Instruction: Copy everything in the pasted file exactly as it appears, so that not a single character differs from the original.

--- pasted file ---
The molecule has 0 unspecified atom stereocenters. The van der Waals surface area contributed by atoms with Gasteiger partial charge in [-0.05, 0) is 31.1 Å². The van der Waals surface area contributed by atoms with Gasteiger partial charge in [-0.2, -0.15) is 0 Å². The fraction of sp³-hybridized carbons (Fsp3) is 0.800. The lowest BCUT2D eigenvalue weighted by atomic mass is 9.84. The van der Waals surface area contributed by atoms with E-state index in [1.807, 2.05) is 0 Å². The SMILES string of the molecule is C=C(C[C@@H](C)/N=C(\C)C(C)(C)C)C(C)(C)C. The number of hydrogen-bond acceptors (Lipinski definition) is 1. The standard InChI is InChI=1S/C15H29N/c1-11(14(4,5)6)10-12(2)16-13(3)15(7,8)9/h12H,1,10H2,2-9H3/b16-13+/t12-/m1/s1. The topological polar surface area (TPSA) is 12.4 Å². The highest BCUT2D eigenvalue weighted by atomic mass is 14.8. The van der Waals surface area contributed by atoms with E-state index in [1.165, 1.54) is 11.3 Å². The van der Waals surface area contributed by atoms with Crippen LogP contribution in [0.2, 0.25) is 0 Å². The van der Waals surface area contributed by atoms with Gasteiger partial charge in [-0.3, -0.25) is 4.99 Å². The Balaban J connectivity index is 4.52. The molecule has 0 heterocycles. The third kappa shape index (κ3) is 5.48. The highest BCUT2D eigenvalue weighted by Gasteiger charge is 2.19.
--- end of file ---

The molecule has 0 unspecified atom stereocenters. The van der Waals surface area contributed by atoms with Gasteiger partial charge in [-0.05, 0) is 31.1 Å². The van der Waals surface area contributed by atoms with Gasteiger partial charge in [-0.2, -0.15) is 0 Å². The fraction of sp³-hybridized carbons (Fsp3) is 0.800. The lowest BCUT2D eigenvalue weighted by atomic mass is 9.84. The van der Waals surface area contributed by atoms with E-state index in [1.807, 2.05) is 0 Å². The SMILES string of the molecule is C=C(C[C@@H](C)/N=C(\C)C(C)(C)C)C(C)(C)C. The number of hydrogen-bond acceptors (Lipinski definition) is 1. The standard InChI is InChI=1S/C15H29N/c1-11(14(4,5)6)10-12(2)16-13(3)15(7,8)9/h12H,1,10H2,2-9H3/b16-13+/t12-/m1/s1. The topological polar surface area (TPSA) is 12.4 Å². The highest BCUT2D eigenvalue weighted by atomic mass is 14.8. The van der Waals surface area contributed by atoms with E-state index in [1.165, 1.54) is 11.3 Å². The van der Waals surface area contributed by atoms with Crippen LogP contribution in [0.2, 0.25) is 0 Å². The van der Waals surface area contributed by atoms with Gasteiger partial charge in [-0.3, -0.25) is 4.99 Å². The Balaban J connectivity index is 4.52. The molecule has 0 heterocycles. The third kappa shape index (κ3) is 5.48. The highest BCUT2D eigenvalue weighted by Gasteiger charge is 2.19.